Dáil debates

Wednesday, 29 September 2021

Afghanistan Crisis: Statements


7:32 pm

Photo of Michael McNamaraMichael McNamara (Clare, Independent) | Oireachtas source

I am sharing time with Deputy Connolly.

Like my constituency colleague, I commend the Minister and his Department on the work they have done and continue to do in evacuating Irish citizens. The type of interaction he described is one that reflects those I have had with him the past, when he has been contactable late at night when officials are not, and that is not a criticism of officials. They are not paid to be contactable by Deputies late at night. Nor is the Minister, but he tends to be available and I, for one, appreciate that.

In framing a policy on Afghanistan as a neutral country - I support our neutrality - we need to reflect on what has happened there. From what I can see, Osama bin Laden, pretty comprehensively, achieved what he set out to achieve more than 20 years ago. That is not palatable to many but that is what has happened, in light of the state Afghanistan is in now. The Taliban is comprehensively in control of the territory of Afghanistan in a way it was not then. The Panjshir Valley seems to have fallen, although there are disputed reports from there. The Taliban pretty comprehensively controls the entire territory in a way it never did before. The only difference now is that it has trillions of dollars of western military hardware at its disposal, which was left in a panicked retreat.

We can see it even more broadly than that, in the context of the US presence in the world, and in particular in the Muslim world and the proxy war happening between the Sunni forces, led primarily by the Saudis, and Iran and the impact that is having throughout the Muslim world. We need to reflect on that, how that victory came about and what the West did. I acknowledge it is easy to talk about the West, but what happened to facilitate that? Massive corruption was exposed by WikiLeaks and the then Vice President of Afghanistan was reported to have arrived in Dubai with $52 million in cash. I am sure the corruption being reported was reported to all western embassies but, nevertheless, it continued.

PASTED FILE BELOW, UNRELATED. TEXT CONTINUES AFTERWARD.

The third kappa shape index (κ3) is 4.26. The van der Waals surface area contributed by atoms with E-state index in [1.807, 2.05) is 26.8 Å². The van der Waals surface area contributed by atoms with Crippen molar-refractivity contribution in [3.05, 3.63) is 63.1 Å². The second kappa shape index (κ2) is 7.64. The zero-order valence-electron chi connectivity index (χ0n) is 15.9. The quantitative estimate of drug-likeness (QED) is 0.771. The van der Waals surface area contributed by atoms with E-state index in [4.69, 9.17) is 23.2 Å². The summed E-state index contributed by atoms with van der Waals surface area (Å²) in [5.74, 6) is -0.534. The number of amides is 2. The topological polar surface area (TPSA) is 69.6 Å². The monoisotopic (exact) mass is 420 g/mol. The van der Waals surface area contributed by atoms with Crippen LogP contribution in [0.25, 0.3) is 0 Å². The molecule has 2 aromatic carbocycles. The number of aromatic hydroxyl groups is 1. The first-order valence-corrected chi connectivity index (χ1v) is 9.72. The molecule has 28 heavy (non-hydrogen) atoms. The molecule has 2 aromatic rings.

I worked in Afghanistan in 2004 and 2005. I have to say, what I saw there was not the paradise it is being portrayed as now. I am not saying the Taliban was not worse or that what is going to happen now is not worse, but that which was portrayed as a great revolution was certainly not that and did not quite enjoy the popular support because ordinary people on the ground were not enjoying any of the benefits of it. It was all being filtered off into the corruption of officials. We must not lose sight of the fact that the military victory, such as it was when the Northern Alliance took Kabul, was really warlords who got air cover from the West to retake Kabul before carving it up among themselves again. They have very recently retreated, for now, into neighbouring states.

There are not really good guys and bad guys. The idea that they might be bastards but they are bastards - that might not be parliamentary language but that is the realpolitikof international relations - only got us so far. We are right back now to where we were then, faced with the question of whether we - Ireland, the West - should negotiate with the Taliban now as we could have then or go through this all over again and lose further western lives in Afghanistan. For every western life lost, a multiple of Afghans were killed. It is not a very happy or cheerful message but it would be wrong to think the Taliban came to power without popular support. No occupational force could sweep through a country as quickly as it did without considerable support on the ground. It was obvious from a long time ago that the western project would not succeed there, such as it was.


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